Senna | Cassia Angustifolia | Benefits & Uses |
Use of Senna Leaves | Use of Senna Pods | Use of Senna Plant | Senna For Constipation
Use of Senna Leaves
Senna - A Strong Laxative | Danger of Senna
Infusion made from Senna leaves, raisins, ginger and cloves used
as purgative. Infusion of leaves taken daily from the fourth day after child birth for a few days to regularize
bowel movements. Powdered Senna Leaves mixed with vinegar and made into a plaster applied locally in certain skin
diseases. Senna Leaves with henna (Lawsonia inermis) used as a hair-dye to make the hair black.
Use of Senna Pods
Fruits mixed with suitable drugs like violets used as laxative Infusion of 6-12 pods for adults
and 3-6 pods for children and elderly prepared in cold water used as purgative.
Use of Senna Plant
Useful in constipation, loss of appetite, indigestion, liver
complaints, abdominal troubles, splenic enlargements, dyspepsia, typhoid, jaundice, anaemia, malaria, skin
diseases, leprosy, poisoning symptoms foul breath, bronchitis and tumors.
Senna For Constipation
Senna has always been specifically used for constipation. It is particularly
appropriate when a soft stool is required, for example in cases of anal fissure. Senna is a good short term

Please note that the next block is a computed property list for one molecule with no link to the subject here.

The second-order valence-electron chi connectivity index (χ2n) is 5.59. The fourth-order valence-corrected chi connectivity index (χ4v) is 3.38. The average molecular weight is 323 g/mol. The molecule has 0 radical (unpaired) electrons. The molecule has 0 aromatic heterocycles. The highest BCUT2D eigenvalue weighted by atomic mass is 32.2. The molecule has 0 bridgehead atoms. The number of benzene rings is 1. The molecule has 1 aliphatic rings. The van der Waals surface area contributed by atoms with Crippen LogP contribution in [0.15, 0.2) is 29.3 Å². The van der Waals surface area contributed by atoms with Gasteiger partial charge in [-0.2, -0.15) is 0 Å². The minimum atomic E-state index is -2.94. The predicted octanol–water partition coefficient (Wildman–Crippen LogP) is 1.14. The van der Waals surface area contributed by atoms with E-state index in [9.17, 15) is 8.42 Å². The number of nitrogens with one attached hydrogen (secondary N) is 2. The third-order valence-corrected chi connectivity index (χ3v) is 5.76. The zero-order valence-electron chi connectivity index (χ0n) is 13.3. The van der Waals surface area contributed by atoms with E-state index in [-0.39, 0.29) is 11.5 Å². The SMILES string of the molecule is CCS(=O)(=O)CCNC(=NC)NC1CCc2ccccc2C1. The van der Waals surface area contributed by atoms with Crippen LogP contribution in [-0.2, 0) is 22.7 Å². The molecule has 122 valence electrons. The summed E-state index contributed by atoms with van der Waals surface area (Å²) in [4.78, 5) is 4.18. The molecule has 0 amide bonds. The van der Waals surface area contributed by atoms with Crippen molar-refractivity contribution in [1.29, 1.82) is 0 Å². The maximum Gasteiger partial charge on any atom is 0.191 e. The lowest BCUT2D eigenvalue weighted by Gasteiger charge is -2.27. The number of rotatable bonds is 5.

laxative but should not be taken for more than two days as this leads to weakening of the large bowel
Senna - A Strong Laxative
As a cathartic (very strong laxative), Senna can cause griping and colic, and is
therefore normally taken with aromatic, carminative herbs that relax the intestinal muscles.
Danger of Senna
Senna causes mild abdominal discomfort such as colic
cramps on use of high dose. Prolonged use results in diarrhea with excessive loss of potassium. Atone
non-functioning color may also develop. Excessive and chronic use causes-finger clubbing and development of
cachexia and reduced serum globulin concentration.
To observe the toxic nature of Senna, Ten Nubian goats were given oral doses of the fresh fruit and leaves of
Cassia Senna at 1,5, and 10gm/kg/day. Eight goats died within 30 days and two others were slaughtered in a moribund
condition on day 18 and 29. The clinical signs of diarrhea, in appetence, loss of condition, and dyspnea were well
correlated with the pathological findings. There was an increase in G.O.T., ammonia, urea, and total cholesterol
and a decrease in the serum of Cassia-poisoned goats. Blood sugar level was reduced and the increase in the values
of Hb, PCV, and RBC was due to haemo concentration.